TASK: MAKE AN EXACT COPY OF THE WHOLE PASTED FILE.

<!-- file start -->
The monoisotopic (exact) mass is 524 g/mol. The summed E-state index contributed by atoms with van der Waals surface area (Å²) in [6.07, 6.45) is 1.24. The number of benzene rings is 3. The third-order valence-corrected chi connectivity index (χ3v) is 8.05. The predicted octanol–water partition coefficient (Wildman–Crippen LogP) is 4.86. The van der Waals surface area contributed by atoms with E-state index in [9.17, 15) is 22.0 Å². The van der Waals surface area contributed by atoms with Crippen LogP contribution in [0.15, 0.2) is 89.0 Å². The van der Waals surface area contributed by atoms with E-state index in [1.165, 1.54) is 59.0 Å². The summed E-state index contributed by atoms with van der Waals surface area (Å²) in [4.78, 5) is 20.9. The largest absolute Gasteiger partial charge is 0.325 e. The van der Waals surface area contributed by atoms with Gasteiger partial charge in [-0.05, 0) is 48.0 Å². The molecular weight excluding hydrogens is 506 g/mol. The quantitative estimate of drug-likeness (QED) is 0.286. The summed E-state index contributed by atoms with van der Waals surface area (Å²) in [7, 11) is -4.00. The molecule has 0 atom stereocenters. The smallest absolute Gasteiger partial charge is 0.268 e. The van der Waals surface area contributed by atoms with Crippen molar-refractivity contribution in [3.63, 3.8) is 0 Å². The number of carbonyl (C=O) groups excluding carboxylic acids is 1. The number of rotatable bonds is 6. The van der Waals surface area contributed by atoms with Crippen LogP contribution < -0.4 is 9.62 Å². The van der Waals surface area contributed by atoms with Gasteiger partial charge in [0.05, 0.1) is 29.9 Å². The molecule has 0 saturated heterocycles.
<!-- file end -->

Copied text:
The monoisotopic (exact) mass is 524 g/mol. The summed E-state index contributed by atoms with van der Waals surface area (Å²) in [6.07, 6.45) is 1.24. The number of benzene rings is 3. The third-order valence-corrected chi connectivity index (χ3v) is 8.05. The predicted octanol–water partition coefficient (Wildman–Crippen LogP) is 4.86. The van der Waals surface area contributed by atoms with E-state index in [9.17, 15) is 22.0 Å². The van der Waals surface area contributed by atoms with Crippen LogP contribution in [0.15, 0.2) is 89.0 Å². The van der Waals surface area contributed by atoms with E-state index in [1.165, 1.54) is 59.0 Å². The summed E-state index contributed by atoms with van der Waals surface area (Å²) in [4.78, 5) is 20.9. The largest absolute Gasteiger partial charge is 0.325 e. The van der Waals surface area contributed by atoms with Gasteiger partial charge in [-0.05, 0) is 48.0 Å². The molecular weight excluding hydrogens is 506 g/mol. The quantitative estimate of drug-likeness (QED) is 0.286. The summed E-state index contributed by atoms with van der Waals surface area (Å²) in [7, 11) is -4.00. The molecule has 0 atom stereocenters. The smallest absolute Gasteiger partial charge is 0.268 e. The van der Waals surface area contributed by atoms with Crippen molar-refractivity contribution in [3.63, 3.8) is 0 Å². The number of carbonyl (C=O) groups excluding carboxylic acids is 1. The number of rotatable bonds is 6. The van der Waals surface area contributed by atoms with Crippen LogP contribution < -0.4 is 9.62 Å². The van der Waals surface area contributed by atoms with Gasteiger partial charge in [0.05, 0.1) is 29.9 Å². The molecule has 0 saturated heterocycles.